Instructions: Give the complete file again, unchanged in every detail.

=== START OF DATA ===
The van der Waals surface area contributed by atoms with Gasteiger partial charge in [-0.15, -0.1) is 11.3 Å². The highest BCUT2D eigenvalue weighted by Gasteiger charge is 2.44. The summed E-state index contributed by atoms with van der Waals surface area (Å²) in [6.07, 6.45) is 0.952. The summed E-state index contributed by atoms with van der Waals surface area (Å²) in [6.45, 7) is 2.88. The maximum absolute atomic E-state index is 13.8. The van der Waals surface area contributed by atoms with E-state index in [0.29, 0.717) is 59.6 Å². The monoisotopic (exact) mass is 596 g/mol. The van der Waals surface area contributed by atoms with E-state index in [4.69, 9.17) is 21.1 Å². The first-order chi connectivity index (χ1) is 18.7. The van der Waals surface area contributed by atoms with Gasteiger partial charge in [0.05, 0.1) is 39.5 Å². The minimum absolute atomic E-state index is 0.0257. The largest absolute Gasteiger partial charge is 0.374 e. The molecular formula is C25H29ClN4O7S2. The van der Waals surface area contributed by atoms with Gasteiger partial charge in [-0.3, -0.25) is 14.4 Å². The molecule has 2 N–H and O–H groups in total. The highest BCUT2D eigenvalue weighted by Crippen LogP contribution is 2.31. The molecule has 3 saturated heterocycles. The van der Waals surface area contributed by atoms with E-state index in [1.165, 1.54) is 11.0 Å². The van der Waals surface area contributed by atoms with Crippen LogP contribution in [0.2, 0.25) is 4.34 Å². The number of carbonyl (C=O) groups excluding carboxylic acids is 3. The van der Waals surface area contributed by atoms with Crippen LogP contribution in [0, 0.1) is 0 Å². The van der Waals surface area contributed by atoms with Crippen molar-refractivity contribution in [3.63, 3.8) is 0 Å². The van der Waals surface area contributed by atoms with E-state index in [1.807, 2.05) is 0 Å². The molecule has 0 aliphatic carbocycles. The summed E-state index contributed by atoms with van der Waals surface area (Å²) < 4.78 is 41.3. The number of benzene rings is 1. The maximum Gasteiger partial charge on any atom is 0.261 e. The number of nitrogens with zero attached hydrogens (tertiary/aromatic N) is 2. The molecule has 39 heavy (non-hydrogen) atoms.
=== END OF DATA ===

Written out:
The van der Waals surface area contributed by atoms with Gasteiger partial charge in [-0.15, -0.1) is 11.3 Å². The highest BCUT2D eigenvalue weighted by Gasteiger charge is 2.44. The summed E-state index contributed by atoms with van der Waals surface area (Å²) in [6.07, 6.45) is 0.952. The summed E-state index contributed by atoms with van der Waals surface area (Å²) in [6.45, 7) is 2.88. The maximum absolute atomic E-state index is 13.8. The van der Waals surface area contributed by atoms with E-state index in [0.29, 0.717) is 59.6 Å². The monoisotopic (exact) mass is 596 g/mol. The van der Waals surface area contributed by atoms with E-state index in [4.69, 9.17) is 21.1 Å². The first-order chi connectivity index (χ1) is 18.7. The van der Waals surface area contributed by atoms with Gasteiger partial charge in [0.05, 0.1) is 39.5 Å². The minimum absolute atomic E-state index is 0.0257. The largest absolute Gasteiger partial charge is 0.374 e. The molecular formula is C25H29ClN4O7S2. The van der Waals surface area contributed by atoms with Gasteiger partial charge in [-0.3, -0.25) is 14.4 Å². The molecule has 2 N–H and O–H groups in total. The highest BCUT2D eigenvalue weighted by Crippen LogP contribution is 2.31. The molecule has 3 saturated heterocycles. The van der Waals surface area contributed by atoms with E-state index in [1.165, 1.54) is 11.0 Å². The van der Waals surface area contributed by atoms with Crippen LogP contribution in [0.2, 0.25) is 4.34 Å². The number of carbonyl (C=O) groups excluding carboxylic acids is 3. The van der Waals surface area contributed by atoms with Crippen LogP contribution in [0, 0.1) is 0 Å². The van der Waals surface area contributed by atoms with Crippen molar-refractivity contribution in [3.63, 3.8) is 0 Å². The van der Waals surface area contributed by atoms with E-state index in [1.807, 2.05) is 0 Å². The molecule has 0 aliphatic carbocycles. The summed E-state index contributed by atoms with van der Waals surface area (Å²) < 4.78 is 41.3. The number of benzene rings is 1. The maximum Gasteiger partial charge on any atom is 0.261 e. The number of nitrogens with zero attached hydrogens (tertiary/aromatic N) is 2. The molecule has 39 heavy (non-hydrogen) atoms.